Here I eat, take care of the cats, go skiing, buy food, fool around on the computer with my slow 3G connection (when I’m lucky, otherwise it’s Edge, or nothing), do some work, sleep.

But this state does not last. I’m already starting to make connections here. I’m starting to know people. I go to the café in the village which has great chocolate cake and wifi. I’ve been through this when I lived in India: within a few months, I’d reconstructed for myself a life full of things to do, of people, of meetings, and activities. That’s how I am — I cannot remain a hermit for very long.

At the end of the week I’m going back to my city life. I’ll miss how easy it is here to talk to people. I’m not from here, but I feel like I fit in. I like the outdoors. I like my clothes comfortable and practical before pretty. I don’t need a huge variety of restaurants, shops, night-clubs, or theatres to make me happy.

I know I’ve already mentioned it, but my life slows down when I come here. Even with an internet connection. I try to bring this slowness back into my life in Lausanne, but it’s difficult. Specially as things will be a rush next week: I’m hosting a WordPress meetup workshop on Tuesday evening, then there is Lift, then I have a friend visiting, then I’m coming back up here 🙂 for a few days. The week after that will see me back in Zurich…

As I write this, maybe what I get here (or elsewhere on holiday) that is hard to get in Lausanne is long stretches of time with no outside commitments. No meetings, no appointments, no travel. Just weeks ahead with nothing else to do but live and ski.

Twitter et les SMS: riches de leurs contraintes [fr]

[en] I write a weekly column for Les Quotidiennes, which I republish here on CTTS for safekeeping.

Chroniques du monde connecté: cet article a été initialement publié dans Les Quotidiennes (voir l’original).

Les SMS et Twitter (qui est à la base un service construit sur le SMS, en passant) doivent leur utilité et leur efficacité aux contraintes qu’ils imposent. Dans notre monde d’abondance et de surenchère de liberté, on voit souvent les contraintes comme quelque chose de négatif. On veut toujours plus, toujours mieux, sans limites. Pourquoi s’amuser à envoyer des messages sur Twitter, limités à 140 caractères, alors qu’on pourrait envoyer un e-mail ou publier un article sur un blog, sans limite de longueur?

Tout comme les contraintes stimulent la créativité, elles peuvent également être source d’efficacité dans la communication.

Si j’encourage les gens qui veulent prendre contact avec moi à utiliser le SMS ou Twitter, c’est parce que je sais que le message ainsi reçu sera court. Il sera vite lu. Il ira droit au but. Il sera simple. Et ma réponse, aussi, pourra être du même ordre.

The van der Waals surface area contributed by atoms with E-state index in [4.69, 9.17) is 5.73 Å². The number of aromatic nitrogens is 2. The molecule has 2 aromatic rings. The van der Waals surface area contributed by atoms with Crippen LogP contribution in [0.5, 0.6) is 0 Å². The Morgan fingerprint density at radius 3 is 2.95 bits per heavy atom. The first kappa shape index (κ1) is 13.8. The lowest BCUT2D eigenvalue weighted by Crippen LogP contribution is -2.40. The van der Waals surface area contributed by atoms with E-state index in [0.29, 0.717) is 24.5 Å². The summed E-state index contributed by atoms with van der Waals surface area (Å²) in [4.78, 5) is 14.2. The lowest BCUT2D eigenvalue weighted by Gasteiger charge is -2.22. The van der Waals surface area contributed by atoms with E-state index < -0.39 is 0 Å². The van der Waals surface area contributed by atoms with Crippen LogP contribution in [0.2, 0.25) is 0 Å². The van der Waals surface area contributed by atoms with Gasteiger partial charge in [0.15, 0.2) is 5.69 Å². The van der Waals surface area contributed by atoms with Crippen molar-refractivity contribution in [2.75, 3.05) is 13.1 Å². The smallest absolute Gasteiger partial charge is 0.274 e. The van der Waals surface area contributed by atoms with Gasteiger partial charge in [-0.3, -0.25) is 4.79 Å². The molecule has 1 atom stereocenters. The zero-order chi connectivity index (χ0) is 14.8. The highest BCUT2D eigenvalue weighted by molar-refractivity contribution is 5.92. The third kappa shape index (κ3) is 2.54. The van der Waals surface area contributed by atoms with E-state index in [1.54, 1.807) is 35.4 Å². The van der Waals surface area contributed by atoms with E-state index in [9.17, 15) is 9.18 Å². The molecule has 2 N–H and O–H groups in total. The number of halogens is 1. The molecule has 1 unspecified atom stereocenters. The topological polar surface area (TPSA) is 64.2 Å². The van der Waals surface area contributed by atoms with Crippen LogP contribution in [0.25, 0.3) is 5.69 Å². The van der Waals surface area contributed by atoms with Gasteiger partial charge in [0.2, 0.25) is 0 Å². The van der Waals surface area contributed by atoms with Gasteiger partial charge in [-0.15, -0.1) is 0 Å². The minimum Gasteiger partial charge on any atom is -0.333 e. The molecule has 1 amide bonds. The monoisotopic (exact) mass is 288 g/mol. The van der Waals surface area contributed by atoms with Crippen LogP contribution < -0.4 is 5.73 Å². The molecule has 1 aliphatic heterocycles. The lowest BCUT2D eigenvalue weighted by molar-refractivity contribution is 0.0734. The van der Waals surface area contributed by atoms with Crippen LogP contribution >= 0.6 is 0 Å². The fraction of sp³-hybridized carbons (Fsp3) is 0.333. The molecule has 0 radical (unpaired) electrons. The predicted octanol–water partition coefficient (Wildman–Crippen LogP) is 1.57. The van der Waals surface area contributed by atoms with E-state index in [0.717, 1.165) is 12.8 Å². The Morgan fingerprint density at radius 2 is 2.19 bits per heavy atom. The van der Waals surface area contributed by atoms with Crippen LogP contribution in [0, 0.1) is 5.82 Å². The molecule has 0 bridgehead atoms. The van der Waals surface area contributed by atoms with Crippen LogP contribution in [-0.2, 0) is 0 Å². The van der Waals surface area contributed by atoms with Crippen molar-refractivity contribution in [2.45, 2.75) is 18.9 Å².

Ce qui paraît être une contrainte pour celui qui envoie le message devient ainsi un avantage pour la personne qui le reçoit. Finis les messages vocaux interminables sur le répondeur, les e-mails qui tournent en rond avant de finalement daigner nous dire de quoi il en retourne. C’est l’expéditeur du message qui fait, en amont, un peu de travail pour le rendre plus digeste. Mais finalement, c’est bien lui qui cherche à se faire entendre…

Evidemment, ce type de communication un peu court et sec, purement utilitariste, n’est pas adéquat en toutes circonstances. (Ruptures amoureuses, SVP: on fait ça en face à face, même en 2010. Oui oui, c’est plus difficile. Mais l’autre mérite bien l’effort — en général.)

Je pense que c’est entre autres à mon utilisation de ces canaux de communication alternatifs (on pourrait y ajouter également la messagerie instantanée, qui à la brièveté ajoute un élément de co-présence, rendant le dialogue possible) que je dois de ne pas être submergée d’e-mails et harcelée de coups de fils.

D’autres moyens de communication jouent sur leurs limitations: le bon vieux téléphone, par exemple. Oui, il n’a toujours pas été supplanté par le “vidéophone”, même si la technologie est là depuis longtemps. On aime pouvoir téléphoner en pyjama, sans être sous le regard de l’autre.

La messagerie instantanée, par rapport au téléphone, ne nous met pas en contact vocal direct, mais est du coup bien plus tolérante des silences et même des interruptions sommaires de communication. On se retrouve pris par autre chose au milieu d’une conversation, la connexion internet a un hoquet, et hop! conversation abandonnée en cours de route. Limitation, mais aussi avantage.

Avoir à sa disposition toute cette riche palette de modes de communication avec autrui, plus ou moins limités, plus ou moins propices et efficaces dans diverses circonstances (y compris la discussion autour d’un café!) est précieux pour maintenir — ou approfondir — les liens avec notre entourage.

Alors oui, on pourrait le faire sans. Mais imaginez: sans téléphone ni courrier postal, ne trouveriez-vous pas un peu plus laborieux de rester en contact avec les personnes qui composent votre monde?